By Richard Duckworth
South West NHS Fightback campaigners have distributed hundreds of leaflets and held discussions with health workers at Frenchay Hospital in Bristol. The hospital is part of North Bristol NHS Trust, a member of the South West Hospitals Pay, Terms and Conditions Consortium (PTC), a pay cartel which wants to reduce wages and introduce a performance-based pay system, increase working hours, reduce unsocial-hours payments, remove sickness absence enhancements and cut annual leave.
The Trust has already made £24 million in cuts and axed 450 jobs from Frenchay and neighbouring hospital Southmead. According to the local Evening Post, all departments in the trust were instructed last year to slash “their costs from staffing levels, the type of materials they use and the way they carry out their service.”
Chief executive Ruth Brunt callously referred to the job losses as “natural turnover” and boasted “only another 4 million” in cuts to go. She described how the trust employs 9,000 people and that only half of the expected ten per cent of the workforce to leave each year will be replaced. Staff whose jobs are eliminated will either be re-deployed in the hospital or forced to move to other health organisations in the city.
Brunt declared that the trust fully intends to intensify the attack on wages and conditions:
“This is business as usual for us…We have delivered £24 million in savings this year and I’m sure we can deliver more. It is a bit embarrassing but this is business as usual for us. Our financial risk rate is improving against what seems to be challenging savings targets and we are improving our underlying financial stability.”
Of course while Brunt boasts about savings the reality is that it has resulted in increasing appeals to charitable donations to support services. The transfer of the children’s burns, neurosciences and major trauma units in 2014 to Bristol Children’s Hospital has led the launching of a Grand Appeal to raise up to £5.5 million to buy state-of-the-art equipment and family accommodation.
Despite the stark record and statements of the chief executive, the unions at Frenchay Hospital have displayed notices reassuring workers, “North Bristol Trust senior managers have told Staff Side (unions) that their purpose for joining (the pay cartel) is to keep abreast of discussions and to act to influence any discussions in a positive way, to emphasise incentivisation rather than penalising staff.”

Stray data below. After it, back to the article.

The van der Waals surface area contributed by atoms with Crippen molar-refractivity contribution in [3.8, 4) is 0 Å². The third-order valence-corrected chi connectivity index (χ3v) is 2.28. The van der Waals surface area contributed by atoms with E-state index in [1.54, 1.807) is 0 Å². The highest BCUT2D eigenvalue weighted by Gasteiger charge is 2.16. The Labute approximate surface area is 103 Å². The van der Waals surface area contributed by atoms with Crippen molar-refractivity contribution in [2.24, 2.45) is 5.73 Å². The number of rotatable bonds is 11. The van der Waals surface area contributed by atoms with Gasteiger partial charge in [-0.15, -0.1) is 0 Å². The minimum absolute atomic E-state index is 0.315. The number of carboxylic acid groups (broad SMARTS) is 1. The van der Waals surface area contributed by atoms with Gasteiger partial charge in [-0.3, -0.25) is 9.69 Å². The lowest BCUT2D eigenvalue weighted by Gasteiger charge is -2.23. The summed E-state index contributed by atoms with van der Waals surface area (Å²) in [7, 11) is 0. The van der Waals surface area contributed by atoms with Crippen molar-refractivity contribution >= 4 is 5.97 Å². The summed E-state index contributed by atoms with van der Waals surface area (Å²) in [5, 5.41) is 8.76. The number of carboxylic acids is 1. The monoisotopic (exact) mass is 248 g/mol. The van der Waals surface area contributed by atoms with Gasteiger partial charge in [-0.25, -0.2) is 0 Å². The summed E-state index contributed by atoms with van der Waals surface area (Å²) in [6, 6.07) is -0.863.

The notices declare, “If the regional Pay Consortium has its way you will be paid less than other NHS staff in the rest of the country.”
This statement completely downplays the nature of the unprecedented attack being planned by the pay cartel, which is a test case for the 1.5 million NHS workers across the country and are a prelude to wholesale privatisation of health care.
The notices also declare, “We will not enter into any local negotiations regarding your nationally agreed terms,” indicating that health unions are quite willing to discuss cuts to pay and services.
In a sign of the unions’ subservient attitude to management, another notice displaying details of three upcoming unions meetings in Frenchay Hospital announces that the “trust has agreed to our members meeting at work.”
Campaigners spoke to a staff nurse, a member of the Royal College of Nursing, who felt that the plan to slash wages and destroy jobs was “incredibly short sighted, I think hospital staff work very, very hard and get very little recognition as it is. We are having problems bringing in staff to cover sickness shortages. We are having problems getting qualified members of staff to cover absences.”
“People do not want to be nurses anymore. If I was a newly qualified member of staff looking for a post and discovered that if you work in the South West where the pay cartel is trialling this and I’m going to get paid 15 percent less I would work anywhere else in the country.”
“I feel very let down. I think the way the government has gone about putting the Health and Social Care bill into place is quite scary as well. A lot of this has been via the backdoor and not been in the mainstream media, so large numbers of the South West general public don’t even know it has happened.”
The nurse predicted that the NHS will become “a two tier health system, where the poor get even more marginalised than they are at the moment… looked after in crumbling run down county hospitals, while the rich pay for their own care and get looked after in palaces.”
The nurse went onto express frustration with the health unions’ fruitless campaigns of petitions, letter writing and lobbies supposedly aimed at pressurising the Conservative/Liberal Democrat government and NHS Trusts to change their minds:
“You get the impression that even if the government received a letter from every single member of NHS staff, every single patient and relative, I don’t honestly think it would make any difference.”
He concluded by explaining, “The time of the unions is gone. It’s time for people to start making a stand for themselves. I think your campaign is very good, it’s very professionally led and is speaking to people who will be affected, who need to be leading the charge… Rather than a six figure union executive, this is what we’ve got to do.”